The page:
music friday, 2014 edition
by request: mr. peabody & sherman (rob minkoff, 2014)

opening earthquake

Tonight, the San Jose Earthquakes begin their 2014 MLS season, the last they will spend in tiny Buck Shaw Stadium on the campus of Santa Clara University. Next year, they’ll be at their new home.

Sports offer an easy way to see how time passes. Here is the oft-posted picture of my ticket from the very first MLS game:

mls opener

Might seem like no big deal, but hey, it made Wikipedia. Here’s the entry for April 6, 1996:

  • Fighting breaks out in Monrovia, Liberia, between various rebel factions struggling for power in the country's interrupted civil war. Several foreign nationals leave the nation.
  • Major League Soccer kicks off in front of an overflow crowd of 31,683 packed in Spartan Stadium, to witness the historic first game. San Jose Clash forward Eric Wynalda scores the league's first goal in a 1–0 victory over D.C. United.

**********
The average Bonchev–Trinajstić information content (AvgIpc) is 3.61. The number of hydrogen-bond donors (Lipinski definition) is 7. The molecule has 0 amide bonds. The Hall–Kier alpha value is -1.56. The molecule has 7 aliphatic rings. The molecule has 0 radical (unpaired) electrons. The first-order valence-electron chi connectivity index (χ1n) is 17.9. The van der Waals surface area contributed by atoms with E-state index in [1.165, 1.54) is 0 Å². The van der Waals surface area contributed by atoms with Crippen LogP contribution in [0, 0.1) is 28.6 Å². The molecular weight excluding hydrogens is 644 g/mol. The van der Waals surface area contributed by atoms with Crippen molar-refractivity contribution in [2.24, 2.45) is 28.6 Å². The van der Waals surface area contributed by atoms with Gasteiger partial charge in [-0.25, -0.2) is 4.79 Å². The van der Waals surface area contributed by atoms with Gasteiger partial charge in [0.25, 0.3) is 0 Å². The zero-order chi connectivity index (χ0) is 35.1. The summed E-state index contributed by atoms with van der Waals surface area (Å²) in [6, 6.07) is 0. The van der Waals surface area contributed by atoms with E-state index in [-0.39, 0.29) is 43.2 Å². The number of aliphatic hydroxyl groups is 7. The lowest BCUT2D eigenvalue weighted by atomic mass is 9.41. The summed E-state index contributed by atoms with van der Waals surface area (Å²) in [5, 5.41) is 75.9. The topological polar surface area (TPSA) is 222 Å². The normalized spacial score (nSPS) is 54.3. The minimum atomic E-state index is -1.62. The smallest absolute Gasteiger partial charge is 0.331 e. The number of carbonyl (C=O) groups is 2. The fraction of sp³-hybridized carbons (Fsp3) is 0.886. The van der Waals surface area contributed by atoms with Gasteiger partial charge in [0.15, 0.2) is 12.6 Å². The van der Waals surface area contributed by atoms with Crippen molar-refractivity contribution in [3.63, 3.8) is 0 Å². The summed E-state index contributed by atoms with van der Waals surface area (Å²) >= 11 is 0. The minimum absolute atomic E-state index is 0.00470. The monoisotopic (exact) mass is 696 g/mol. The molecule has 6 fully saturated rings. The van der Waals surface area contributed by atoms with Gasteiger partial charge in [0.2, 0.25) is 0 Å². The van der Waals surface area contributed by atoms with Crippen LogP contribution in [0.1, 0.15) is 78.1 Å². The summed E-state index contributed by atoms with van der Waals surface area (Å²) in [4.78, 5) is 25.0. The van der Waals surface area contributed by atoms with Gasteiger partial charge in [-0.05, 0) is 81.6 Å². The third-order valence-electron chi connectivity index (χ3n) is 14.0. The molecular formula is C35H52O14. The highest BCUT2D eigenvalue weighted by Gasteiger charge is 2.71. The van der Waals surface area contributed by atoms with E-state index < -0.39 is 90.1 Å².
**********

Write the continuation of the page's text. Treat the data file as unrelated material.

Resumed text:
• Turkish authorities begin Operation Hawk, an army offensive against rebels from the Kurdish Worker's Party in southeastern Turkey.

War everywhere, and a soccer match in San Jose, California. I was 42 years old and still in grad school. Eric Wynalda saved the league from what would have been a crushing embarrassment if the first game was scoreless:

Since then? The Clash got rid of their stupid nickname and returned to their roots, re-adopting The Earthquakes from their pre-MLS days. They won the MLS championship on two occasions, saw the franchise move to Houston, saw an expansion franchise return the name Earthquakes to the league, and now it’s 2014.

Times change in other ways. The optimism of Phil Schoen and Ty Keough in that ESPN intro seemed silly at the time … for some people, it still seems silly, I’m sure. But MLS is still around, with 19 teams now. And that old saw about how the U.S. would finally accept soccer when all of those kids playing the game grew up? Well, there’s this … I hope he doesn’t mind:

sean

Not sure when this was … around 1997, I’d guess. That’s my nephew on the field at Spartan Stadium. He grew up to be an analyst for … the San Jose Earthquakes. He works with some of the same people who played on those old Clash teams. Times change, indeed.

And as the U.S. Men look towards this year’s World Cup, we have memories like this to look back on. Here is the what was named the second-best moment in U.S. soccer history:

And #1:

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